About six years ago, Joe Hossle, now 58, found himself thinking he probably could get through to retirement without diving into all the technology available to farmers today.
He quickly decided that was a bad idea, and today he estimates that the automated devices that shut off the flow of seed from his planter at the ends of rows alone have reduced his seed bill by upward of 6 percent.
And for each of the last two years, he's been able to use mapping systems on his tractor to back up insurance claims for the loss of about 1,200 acres of corn downed by wind.
“The more you learn about technology, the more you're going to earn,” Hossle said.
Now he's taking technology a step further, moving toward turning his homestead near Emerson, Iowa, into a smart farm.
Last week, he and his wife, Jody, hosted a demonstration of remote monitoring and security technologies that help them keep an eye on buildings, control locks and monitor grain bin levels from a desktop computer — or a smartphone.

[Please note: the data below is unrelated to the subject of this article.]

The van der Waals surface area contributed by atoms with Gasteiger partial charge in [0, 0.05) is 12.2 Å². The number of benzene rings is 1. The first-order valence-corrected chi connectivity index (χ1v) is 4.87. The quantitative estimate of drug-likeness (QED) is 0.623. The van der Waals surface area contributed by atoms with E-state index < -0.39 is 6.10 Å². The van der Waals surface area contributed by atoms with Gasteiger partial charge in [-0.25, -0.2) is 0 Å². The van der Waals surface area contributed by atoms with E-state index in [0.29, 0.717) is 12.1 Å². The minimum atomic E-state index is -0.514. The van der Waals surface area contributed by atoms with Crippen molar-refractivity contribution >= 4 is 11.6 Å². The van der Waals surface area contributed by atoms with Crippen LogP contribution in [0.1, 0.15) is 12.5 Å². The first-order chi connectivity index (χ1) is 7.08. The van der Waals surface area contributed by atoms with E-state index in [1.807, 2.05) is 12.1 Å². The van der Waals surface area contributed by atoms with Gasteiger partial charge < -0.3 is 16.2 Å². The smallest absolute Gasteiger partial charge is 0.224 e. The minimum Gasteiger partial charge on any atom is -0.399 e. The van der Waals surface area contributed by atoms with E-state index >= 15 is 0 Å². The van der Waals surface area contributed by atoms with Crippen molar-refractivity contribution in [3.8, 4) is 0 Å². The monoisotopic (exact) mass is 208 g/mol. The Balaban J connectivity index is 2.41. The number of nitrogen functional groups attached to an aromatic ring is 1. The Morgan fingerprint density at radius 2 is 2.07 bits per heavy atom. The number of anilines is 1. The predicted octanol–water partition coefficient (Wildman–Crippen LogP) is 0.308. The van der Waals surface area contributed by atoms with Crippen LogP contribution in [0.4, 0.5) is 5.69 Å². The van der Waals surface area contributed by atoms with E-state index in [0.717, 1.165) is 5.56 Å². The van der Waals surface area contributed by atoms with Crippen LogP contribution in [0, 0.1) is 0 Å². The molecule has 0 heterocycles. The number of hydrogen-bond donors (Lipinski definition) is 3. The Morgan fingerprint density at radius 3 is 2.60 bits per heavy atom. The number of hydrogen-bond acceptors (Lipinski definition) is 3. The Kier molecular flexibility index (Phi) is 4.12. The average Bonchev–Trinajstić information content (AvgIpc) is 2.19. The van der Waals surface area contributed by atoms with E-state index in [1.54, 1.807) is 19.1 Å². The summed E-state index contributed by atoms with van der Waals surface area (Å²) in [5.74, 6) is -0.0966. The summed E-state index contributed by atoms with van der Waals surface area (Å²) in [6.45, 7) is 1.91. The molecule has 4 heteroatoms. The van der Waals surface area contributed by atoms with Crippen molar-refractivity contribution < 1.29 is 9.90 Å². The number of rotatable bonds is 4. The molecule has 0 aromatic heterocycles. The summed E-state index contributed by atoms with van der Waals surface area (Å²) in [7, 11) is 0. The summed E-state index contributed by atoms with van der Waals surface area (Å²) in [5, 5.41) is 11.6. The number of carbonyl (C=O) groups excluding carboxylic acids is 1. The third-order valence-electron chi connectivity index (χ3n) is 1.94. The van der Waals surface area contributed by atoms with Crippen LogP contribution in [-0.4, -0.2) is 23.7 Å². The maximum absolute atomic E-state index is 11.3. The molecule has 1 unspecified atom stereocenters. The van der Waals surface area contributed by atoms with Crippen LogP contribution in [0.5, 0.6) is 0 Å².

Some remote monitoring technologies have been available for a while, allowing farmers to monitor water, feed and air flow in livestock buildings or flow rates on center pivot irrigation systems from a farm office.
But now that technology, while still in its infancy, is going mobile, putting the ability to keep tabs on operations in the palms of farmers' hands.
Clear2there LLC, one of the companies that sponsored last week's demonstration, provides a software platform that brings such systems together, using cloud technology. The company provides the systems to telecommunications companies, which, in turn, offer the services to customers.
“We can leverage that mobile device,” said Craig Steen, the company's president and chief executive officer.
That's a big deal, said Steen, who grew up in Emerson, given that smartphones now have a market share of about 70 percent among mobile devices.
Helping to make such connectivity possible is the fact that local telecommunications companies over the past handful of years have been extending fiber-optic cable into rural areas. While such installations often have started with residents' desire for video on demand and the capacity to run multiple devices, it has provided opportunities to step up technologies on the farm.